Troops came in after the facility had been looted
Employees at one of Iraq's main nuclear sites, Al Tuwaitha, have appealed for help after the facility was looted.
Workers say the looters did not appear to be after the uranium, only the containers it was kept in.
But their appeal comes shortly after the UN nuclear watchdog urged the United States to allow it to investigate nuclear sites that have reportedly been looted.
Low-grade uranium was being stored at the Tuwaitha site - a large, sprawling facility about 75 kilometres south of Baghdad.
When Saddam Hussein's regime fell, the guards disappeared and looters poured in.
Employees say the thieves emptied barrels containing low-grade uranium on the ground and then made off to use them to store food and water.
Workers at the site say they then buried the uranium.
One of the facilities chief engineers told the BBC he was concerned about the damage that had already been done.
"The people inside this village, they may die in four months. We need the special teams of radiation, radiation decontamination, decontamination of the area, my village."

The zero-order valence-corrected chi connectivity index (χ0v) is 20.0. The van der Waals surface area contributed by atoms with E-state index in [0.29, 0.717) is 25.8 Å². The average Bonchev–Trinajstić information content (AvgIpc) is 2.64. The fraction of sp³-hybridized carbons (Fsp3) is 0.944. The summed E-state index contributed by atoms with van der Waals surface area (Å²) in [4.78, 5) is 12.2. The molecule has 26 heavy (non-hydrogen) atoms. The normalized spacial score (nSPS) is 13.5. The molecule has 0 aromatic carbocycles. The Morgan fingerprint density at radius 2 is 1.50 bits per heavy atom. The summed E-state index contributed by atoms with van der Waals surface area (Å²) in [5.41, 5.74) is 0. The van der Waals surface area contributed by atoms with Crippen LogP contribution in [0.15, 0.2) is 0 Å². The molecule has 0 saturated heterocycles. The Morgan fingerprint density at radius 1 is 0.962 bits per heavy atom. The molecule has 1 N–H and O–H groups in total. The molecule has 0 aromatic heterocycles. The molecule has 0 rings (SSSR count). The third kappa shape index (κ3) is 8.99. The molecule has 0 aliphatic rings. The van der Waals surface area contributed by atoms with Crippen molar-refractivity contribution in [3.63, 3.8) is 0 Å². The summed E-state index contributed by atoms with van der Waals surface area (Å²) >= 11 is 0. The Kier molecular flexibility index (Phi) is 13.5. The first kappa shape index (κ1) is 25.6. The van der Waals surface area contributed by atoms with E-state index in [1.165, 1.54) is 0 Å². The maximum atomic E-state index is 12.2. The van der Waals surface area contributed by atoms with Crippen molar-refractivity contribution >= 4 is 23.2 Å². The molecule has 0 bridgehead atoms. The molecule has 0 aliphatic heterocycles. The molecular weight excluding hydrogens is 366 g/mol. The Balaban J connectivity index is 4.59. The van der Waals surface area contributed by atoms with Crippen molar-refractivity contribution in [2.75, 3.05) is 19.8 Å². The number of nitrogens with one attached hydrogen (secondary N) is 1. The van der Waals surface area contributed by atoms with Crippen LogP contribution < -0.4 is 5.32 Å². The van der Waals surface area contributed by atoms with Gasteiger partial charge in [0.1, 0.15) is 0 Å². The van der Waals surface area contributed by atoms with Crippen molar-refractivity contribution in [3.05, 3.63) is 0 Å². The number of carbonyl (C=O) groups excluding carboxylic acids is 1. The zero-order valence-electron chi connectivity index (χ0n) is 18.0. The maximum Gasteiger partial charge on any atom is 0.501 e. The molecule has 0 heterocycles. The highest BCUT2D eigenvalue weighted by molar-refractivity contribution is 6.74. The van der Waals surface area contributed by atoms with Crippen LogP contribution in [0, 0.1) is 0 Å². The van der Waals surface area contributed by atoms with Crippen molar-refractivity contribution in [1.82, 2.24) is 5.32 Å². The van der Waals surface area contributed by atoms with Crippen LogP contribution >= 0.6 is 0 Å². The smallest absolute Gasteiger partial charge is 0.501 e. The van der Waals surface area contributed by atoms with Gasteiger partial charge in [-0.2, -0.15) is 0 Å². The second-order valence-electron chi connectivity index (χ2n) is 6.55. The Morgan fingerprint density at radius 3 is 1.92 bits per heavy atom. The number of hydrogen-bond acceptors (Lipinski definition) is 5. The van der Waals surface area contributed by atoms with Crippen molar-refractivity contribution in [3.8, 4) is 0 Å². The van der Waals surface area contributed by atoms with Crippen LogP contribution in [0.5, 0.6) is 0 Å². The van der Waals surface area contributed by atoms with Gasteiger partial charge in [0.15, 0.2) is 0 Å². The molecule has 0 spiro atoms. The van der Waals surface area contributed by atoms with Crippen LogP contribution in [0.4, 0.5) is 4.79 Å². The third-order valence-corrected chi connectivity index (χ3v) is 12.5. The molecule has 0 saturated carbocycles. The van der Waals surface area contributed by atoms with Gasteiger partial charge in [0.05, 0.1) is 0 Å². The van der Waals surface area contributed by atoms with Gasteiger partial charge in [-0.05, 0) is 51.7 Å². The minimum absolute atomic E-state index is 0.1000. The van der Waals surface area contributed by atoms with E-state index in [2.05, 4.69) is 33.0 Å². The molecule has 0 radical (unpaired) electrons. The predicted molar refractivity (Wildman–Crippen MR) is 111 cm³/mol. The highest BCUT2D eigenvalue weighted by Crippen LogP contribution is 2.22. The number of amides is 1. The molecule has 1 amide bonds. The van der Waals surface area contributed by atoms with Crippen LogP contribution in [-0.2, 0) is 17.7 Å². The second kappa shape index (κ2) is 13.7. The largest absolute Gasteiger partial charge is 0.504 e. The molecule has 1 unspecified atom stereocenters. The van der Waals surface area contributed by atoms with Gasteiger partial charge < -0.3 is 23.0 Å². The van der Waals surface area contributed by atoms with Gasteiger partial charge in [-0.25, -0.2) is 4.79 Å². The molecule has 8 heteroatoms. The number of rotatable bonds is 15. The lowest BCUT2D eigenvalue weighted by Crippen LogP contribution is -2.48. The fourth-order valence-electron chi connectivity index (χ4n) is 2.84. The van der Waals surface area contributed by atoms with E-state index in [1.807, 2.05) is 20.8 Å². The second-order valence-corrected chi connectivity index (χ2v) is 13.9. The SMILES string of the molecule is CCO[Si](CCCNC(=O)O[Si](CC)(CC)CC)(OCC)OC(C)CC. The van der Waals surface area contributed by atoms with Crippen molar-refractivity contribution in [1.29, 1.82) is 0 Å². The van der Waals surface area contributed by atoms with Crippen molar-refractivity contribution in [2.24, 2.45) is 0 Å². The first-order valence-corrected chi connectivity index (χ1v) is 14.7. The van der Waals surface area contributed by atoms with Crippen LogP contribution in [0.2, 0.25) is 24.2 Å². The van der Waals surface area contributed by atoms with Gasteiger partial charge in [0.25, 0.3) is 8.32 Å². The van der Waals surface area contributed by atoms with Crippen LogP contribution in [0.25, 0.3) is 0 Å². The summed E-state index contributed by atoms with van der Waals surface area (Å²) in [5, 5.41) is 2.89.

There are now American troops at the site - they moved in over the weekend.
But people in and around Al-Tuwaitha say it is too late and they should have been there to stop the looting, the BBC's Caroline Hawley reports.
The IAEA is concerned that radioactive material known to be stored at several Iraqi sites could pose health and environmental risks.
There are also fears they could be used to create a so-called "dirty bomb".
Mohamed ElBaradei - head of the International Atomic Energy Agency - wrote to Washington last Wednesday to request that an investigative team be allowed into Iraq, but has not yet received a response, according to a spokeswoman.
On Monday, State Department spokesman Richard Boucher said Washington was constantly in touch with IAEA on various issues.
But he said "there's no decisions at this point about what role they may or may not play in terms of evaluating and monitoring."
"Coalition forces have secured the facilities that house the natural and low enriched uranium that was at those sites," Mr Boucher said Richard Boucher, said.
"All of this uranium would require significant processing in order to be suitable for enrichment for weapons use."
The IAEA urgently recommended both the Baghdad and Tuwaitha facilities be given protection on 11 April.
It appears US soldiers were sent to some sites but were unwilling or unable to seal them off.
UN chemical and nuclear weapons inspectors - whose relations with the US were soured over abandoned weapons inspections in Iraq - have not so far been allowed to return to Iraq.
But the IAEA is said to have a detailed inventory of radioactive materials at several sites around the country which would help in identifying if such materials have indeed been taken.